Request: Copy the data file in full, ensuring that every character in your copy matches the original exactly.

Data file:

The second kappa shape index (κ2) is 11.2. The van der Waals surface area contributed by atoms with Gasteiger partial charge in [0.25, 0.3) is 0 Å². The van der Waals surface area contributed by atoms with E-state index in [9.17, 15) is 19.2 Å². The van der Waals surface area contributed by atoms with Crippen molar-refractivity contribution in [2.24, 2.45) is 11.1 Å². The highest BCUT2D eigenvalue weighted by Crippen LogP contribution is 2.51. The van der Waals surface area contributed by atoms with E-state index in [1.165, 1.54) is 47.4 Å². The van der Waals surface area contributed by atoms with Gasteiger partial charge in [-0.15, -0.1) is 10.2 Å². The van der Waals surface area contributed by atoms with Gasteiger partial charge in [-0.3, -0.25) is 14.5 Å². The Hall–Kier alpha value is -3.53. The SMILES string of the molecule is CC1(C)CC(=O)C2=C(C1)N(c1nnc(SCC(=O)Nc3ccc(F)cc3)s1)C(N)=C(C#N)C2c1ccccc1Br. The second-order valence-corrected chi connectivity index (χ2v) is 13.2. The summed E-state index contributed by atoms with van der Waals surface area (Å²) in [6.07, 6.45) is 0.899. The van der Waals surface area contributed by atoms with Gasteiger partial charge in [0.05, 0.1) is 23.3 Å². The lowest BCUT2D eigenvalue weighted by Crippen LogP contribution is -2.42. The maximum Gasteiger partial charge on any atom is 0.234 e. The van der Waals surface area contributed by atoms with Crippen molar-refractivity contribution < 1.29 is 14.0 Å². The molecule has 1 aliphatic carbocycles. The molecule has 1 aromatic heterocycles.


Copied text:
The second kappa shape index (κ2) is 11.2. The van der Waals surface area contributed by atoms with Gasteiger partial charge in [0.25, 0.3) is 0 Å². The van der Waals surface area contributed by atoms with E-state index in [9.17, 15) is 19.2 Å². The van der Waals surface area contributed by atoms with Crippen molar-refractivity contribution in [2.24, 2.45) is 11.1 Å². The highest BCUT2D eigenvalue weighted by Crippen LogP contribution is 2.51. The van der Waals surface area contributed by atoms with E-state index in [1.165, 1.54) is 47.4 Å². The van der Waals surface area contributed by atoms with Gasteiger partial charge in [-0.15, -0.1) is 10.2 Å². The van der Waals surface area contributed by atoms with Gasteiger partial charge in [-0.3, -0.25) is 14.5 Å². The Hall–Kier alpha value is -3.53. The SMILES string of the molecule is CC1(C)CC(=O)C2=C(C1)N(c1nnc(SCC(=O)Nc3ccc(F)cc3)s1)C(N)=C(C#N)C2c1ccccc1Br. The second-order valence-corrected chi connectivity index (χ2v) is 13.2. The summed E-state index contributed by atoms with van der Waals surface area (Å²) in [6.07, 6.45) is 0.899. The van der Waals surface area contributed by atoms with Gasteiger partial charge in [0.05, 0.1) is 23.3 Å². The lowest BCUT2D eigenvalue weighted by Crippen LogP contribution is -2.42. The maximum Gasteiger partial charge on any atom is 0.234 e. The van der Waals surface area contributed by atoms with Crippen molar-refractivity contribution < 1.29 is 14.0 Å². The molecule has 1 aliphatic carbocycles. The molecule has 1 aromatic heterocycles.